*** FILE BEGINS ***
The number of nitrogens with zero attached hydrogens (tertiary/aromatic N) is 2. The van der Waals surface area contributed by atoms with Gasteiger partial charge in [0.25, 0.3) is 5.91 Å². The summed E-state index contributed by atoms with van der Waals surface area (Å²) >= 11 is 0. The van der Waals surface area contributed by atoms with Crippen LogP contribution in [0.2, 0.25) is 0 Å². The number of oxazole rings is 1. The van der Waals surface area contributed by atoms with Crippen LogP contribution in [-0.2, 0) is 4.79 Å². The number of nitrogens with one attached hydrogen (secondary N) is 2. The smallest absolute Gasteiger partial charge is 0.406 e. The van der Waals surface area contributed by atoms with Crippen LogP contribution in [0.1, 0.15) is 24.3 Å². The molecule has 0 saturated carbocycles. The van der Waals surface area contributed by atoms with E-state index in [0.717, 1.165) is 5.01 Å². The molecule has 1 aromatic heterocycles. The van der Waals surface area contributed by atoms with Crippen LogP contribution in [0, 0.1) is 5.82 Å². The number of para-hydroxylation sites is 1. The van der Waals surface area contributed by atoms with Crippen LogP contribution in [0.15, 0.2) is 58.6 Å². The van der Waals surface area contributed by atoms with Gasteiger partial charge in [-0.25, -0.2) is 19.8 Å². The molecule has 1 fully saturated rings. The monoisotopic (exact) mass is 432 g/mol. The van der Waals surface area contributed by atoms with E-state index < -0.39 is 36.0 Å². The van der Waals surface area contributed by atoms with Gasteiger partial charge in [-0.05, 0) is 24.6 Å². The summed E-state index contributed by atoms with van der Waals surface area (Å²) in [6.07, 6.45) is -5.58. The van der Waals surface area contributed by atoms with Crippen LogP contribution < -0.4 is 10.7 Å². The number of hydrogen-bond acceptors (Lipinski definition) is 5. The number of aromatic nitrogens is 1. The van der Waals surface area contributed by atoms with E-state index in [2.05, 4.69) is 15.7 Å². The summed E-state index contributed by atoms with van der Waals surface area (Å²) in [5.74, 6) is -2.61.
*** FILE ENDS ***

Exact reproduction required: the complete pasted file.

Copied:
The number of nitrogens with zero attached hydrogens (tertiary/aromatic N) is 2. The van der Waals surface area contributed by atoms with Gasteiger partial charge in [0.25, 0.3) is 5.91 Å². The summed E-state index contributed by atoms with van der Waals surface area (Å²) >= 11 is 0. The van der Waals surface area contributed by atoms with Crippen LogP contribution in [0.2, 0.25) is 0 Å². The number of oxazole rings is 1. The van der Waals surface area contributed by atoms with Crippen LogP contribution in [-0.2, 0) is 4.79 Å². The number of nitrogens with one attached hydrogen (secondary N) is 2. The smallest absolute Gasteiger partial charge is 0.406 e. The van der Waals surface area contributed by atoms with Crippen LogP contribution in [0.1, 0.15) is 24.3 Å². The molecule has 0 saturated carbocycles. The van der Waals surface area contributed by atoms with E-state index in [0.717, 1.165) is 5.01 Å². The molecule has 1 aromatic heterocycles. The van der Waals surface area contributed by atoms with Crippen LogP contribution in [0, 0.1) is 5.82 Å². The number of para-hydroxylation sites is 1. The van der Waals surface area contributed by atoms with Crippen LogP contribution in [0.15, 0.2) is 58.6 Å². The van der Waals surface area contributed by atoms with Gasteiger partial charge in [-0.25, -0.2) is 19.8 Å². The molecule has 1 fully saturated rings. The monoisotopic (exact) mass is 432 g/mol. The van der Waals surface area contributed by atoms with E-state index < -0.39 is 36.0 Å². The van der Waals surface area contributed by atoms with Gasteiger partial charge in [-0.05, 0) is 24.6 Å². The summed E-state index contributed by atoms with van der Waals surface area (Å²) in [6.07, 6.45) is -5.58. The van der Waals surface area contributed by atoms with Crippen LogP contribution < -0.4 is 10.7 Å². The number of hydrogen-bond acceptors (Lipinski definition) is 5. The number of aromatic nitrogens is 1. The van der Waals surface area contributed by atoms with E-state index in [2.05, 4.69) is 15.7 Å². The summed E-state index contributed by atoms with van der Waals surface area (Å²) in [5.74, 6) is -2.61.